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DUTY (Hebr. "miẓwah" = commandment; later Hebr. "ḥobah" = obligation):

That which is due to God as the Master of life, or to a fellow man, or to oneself. "Duty" is an ethical term; its recognition as such is urged by the inner voice called conscience (see Wisdom xvii. 11), which tells man what he ought or ought not to do. It derives its sanction and authority from god. "Fear God and keep his commandments, for this is the whole of man" (Eccl. xii. 13; A. V. wisely adds the word "duty"). "Duty" is too abstract a term to find a place in the Biblical terminology, but the idea of duty as inseparable from life is expressed in different forms in the Bible. It is "the keeping of the way of the Lord" (Gen. xviii. 19); it is defined by Micah (vi. 8, Hebr.): "He hath told thee, O man, what is good and what the Lord requireth of thee: to do justly, to love kindness, and to walk humbly with thy God"; and it is summed up in the commandment: "Holy shall ye be, for I the Lord your God am holy" (Lev. xix. 2). This thought of duty runs through all Jewish literature. "Walk after the Lord thy God; as He is merciful, be thou also merciful; as He is kind, be thou also kind" (Soṭah 14a). So also Philo: "Man was created in the image of God; it must thaerefore be his aim to become more and more like God" ("De Decalogo," § 197; "De Migratione Abrahami," iii. § 470); "Man's highest duty is to imitate God according to the best of his ability, and to neglect no opportunity to become like God" (ib. § 40).

The Extent of Duty.

The Jewish conception of duty is therefore superior to that of the Greek and the Roman in that it emanates from a God of holiness, and life is based upon duties and obligations which form the contents of the Law, and the faithful fulfilment of which by the Jewish people establishes their claim to thetitle "'am ḳadosh" (holy people: Ex. xix. 6, xxii. 30; Lev. xi. 44, 45; xix. 2; xx. 7, 26; Num. xv. 40; Deut. vii. 6; xiv. 2, 21; xxvi. 19; xxviii.9). True, in the Pentateuch no distinction is made between duties of various kinds; the ceremonial duty is of as great importance as the moral act. In Lev. xix., which may be assumed to represent the spirit of Pentateuchal legislation at its best, the duty to offer sacrifices (verses 5-7)—a purely ritual obligation—is given as high sanction as the fear of father and mother (3), the care of the poor (10), honesty in speech and dealing (11), respect for the aged (32), love for one's neighbor (18), and similar moral duties of the highest type. The command to keep the Sabbaths (3) has no more binding force than that requiring honesty in regard to weight and measure (35). From the standpoint of the Mosaic legislation life in its various aspects is one, and no distinction is made between the different kinds of duty enjoined; God commanded them all, and therefore they all have equal sanction.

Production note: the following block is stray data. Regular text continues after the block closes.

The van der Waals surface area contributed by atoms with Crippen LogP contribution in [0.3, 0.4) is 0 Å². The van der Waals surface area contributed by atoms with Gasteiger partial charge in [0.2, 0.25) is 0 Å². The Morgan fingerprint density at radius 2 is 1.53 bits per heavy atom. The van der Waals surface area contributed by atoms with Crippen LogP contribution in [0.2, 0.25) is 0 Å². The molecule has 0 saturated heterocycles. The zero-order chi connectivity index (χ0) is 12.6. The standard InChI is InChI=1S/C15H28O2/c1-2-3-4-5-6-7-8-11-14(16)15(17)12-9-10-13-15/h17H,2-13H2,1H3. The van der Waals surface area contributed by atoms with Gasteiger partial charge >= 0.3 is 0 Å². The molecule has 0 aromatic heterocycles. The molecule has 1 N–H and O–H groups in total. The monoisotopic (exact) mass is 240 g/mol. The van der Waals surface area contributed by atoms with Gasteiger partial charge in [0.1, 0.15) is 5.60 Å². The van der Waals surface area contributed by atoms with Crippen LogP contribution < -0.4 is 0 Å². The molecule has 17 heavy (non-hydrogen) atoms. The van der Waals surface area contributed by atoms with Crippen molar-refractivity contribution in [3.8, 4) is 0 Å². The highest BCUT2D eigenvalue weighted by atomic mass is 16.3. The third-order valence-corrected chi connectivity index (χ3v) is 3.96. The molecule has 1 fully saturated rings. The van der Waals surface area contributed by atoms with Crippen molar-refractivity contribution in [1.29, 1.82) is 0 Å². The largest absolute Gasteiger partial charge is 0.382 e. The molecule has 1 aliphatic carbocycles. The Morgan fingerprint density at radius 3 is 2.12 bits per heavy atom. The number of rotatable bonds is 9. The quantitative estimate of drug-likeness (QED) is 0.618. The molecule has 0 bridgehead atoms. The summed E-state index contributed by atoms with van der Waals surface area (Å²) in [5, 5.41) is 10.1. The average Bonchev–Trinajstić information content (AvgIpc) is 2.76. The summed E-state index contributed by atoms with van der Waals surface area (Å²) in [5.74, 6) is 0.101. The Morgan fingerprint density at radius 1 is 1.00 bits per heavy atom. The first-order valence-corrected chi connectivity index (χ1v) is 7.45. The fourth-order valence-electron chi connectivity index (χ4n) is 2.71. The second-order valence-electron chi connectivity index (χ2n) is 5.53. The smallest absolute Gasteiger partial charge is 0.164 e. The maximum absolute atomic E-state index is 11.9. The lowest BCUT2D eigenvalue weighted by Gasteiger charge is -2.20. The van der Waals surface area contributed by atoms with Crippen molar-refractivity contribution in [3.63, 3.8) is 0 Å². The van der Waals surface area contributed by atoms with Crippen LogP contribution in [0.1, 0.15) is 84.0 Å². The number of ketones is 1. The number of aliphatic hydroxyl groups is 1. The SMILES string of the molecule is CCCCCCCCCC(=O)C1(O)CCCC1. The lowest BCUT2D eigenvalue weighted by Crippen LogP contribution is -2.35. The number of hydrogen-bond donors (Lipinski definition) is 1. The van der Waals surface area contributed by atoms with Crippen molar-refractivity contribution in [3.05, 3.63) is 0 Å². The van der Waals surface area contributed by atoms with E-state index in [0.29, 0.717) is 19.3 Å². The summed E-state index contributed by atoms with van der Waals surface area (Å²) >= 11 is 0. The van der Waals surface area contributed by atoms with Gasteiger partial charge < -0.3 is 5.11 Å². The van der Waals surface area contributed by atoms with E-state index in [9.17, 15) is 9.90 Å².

Prophetic Hierarchy of Duties.